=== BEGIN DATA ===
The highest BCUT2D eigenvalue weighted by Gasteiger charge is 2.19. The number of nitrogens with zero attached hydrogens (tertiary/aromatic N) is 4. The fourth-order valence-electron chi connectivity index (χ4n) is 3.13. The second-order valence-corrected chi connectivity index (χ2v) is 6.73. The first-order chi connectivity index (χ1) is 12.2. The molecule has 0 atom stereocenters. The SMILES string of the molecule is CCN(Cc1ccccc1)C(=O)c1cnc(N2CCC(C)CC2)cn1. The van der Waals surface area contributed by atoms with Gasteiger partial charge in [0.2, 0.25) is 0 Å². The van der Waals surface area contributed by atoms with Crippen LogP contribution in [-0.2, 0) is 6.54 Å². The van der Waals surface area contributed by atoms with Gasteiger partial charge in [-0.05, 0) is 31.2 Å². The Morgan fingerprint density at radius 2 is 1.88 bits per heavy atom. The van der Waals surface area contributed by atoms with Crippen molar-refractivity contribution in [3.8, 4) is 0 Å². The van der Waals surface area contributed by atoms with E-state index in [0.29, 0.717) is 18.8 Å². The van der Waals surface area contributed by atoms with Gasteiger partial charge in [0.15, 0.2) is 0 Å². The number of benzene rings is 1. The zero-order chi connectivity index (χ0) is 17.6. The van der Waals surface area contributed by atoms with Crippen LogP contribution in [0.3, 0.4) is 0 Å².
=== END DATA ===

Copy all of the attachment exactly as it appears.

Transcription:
The highest BCUT2D eigenvalue weighted by Gasteiger charge is 2.19. The number of nitrogens with zero attached hydrogens (tertiary/aromatic N) is 4. The fourth-order valence-electron chi connectivity index (χ4n) is 3.13. The second-order valence-corrected chi connectivity index (χ2v) is 6.73. The first-order chi connectivity index (χ1) is 12.2. The molecule has 0 atom stereocenters. The SMILES string of the molecule is CCN(Cc1ccccc1)C(=O)c1cnc(N2CCC(C)CC2)cn1. The van der Waals surface area contributed by atoms with Gasteiger partial charge in [0.2, 0.25) is 0 Å². The van der Waals surface area contributed by atoms with Crippen LogP contribution in [-0.2, 0) is 6.54 Å². The van der Waals surface area contributed by atoms with Gasteiger partial charge in [-0.05, 0) is 31.2 Å². The Morgan fingerprint density at radius 2 is 1.88 bits per heavy atom. The van der Waals surface area contributed by atoms with Crippen molar-refractivity contribution in [3.8, 4) is 0 Å². The van der Waals surface area contributed by atoms with E-state index in [0.29, 0.717) is 18.8 Å². The van der Waals surface area contributed by atoms with Gasteiger partial charge in [0.15, 0.2) is 0 Å². The number of benzene rings is 1. The zero-order chi connectivity index (χ0) is 17.6. The van der Waals surface area contributed by atoms with Crippen LogP contribution in [0.3, 0.4) is 0 Å².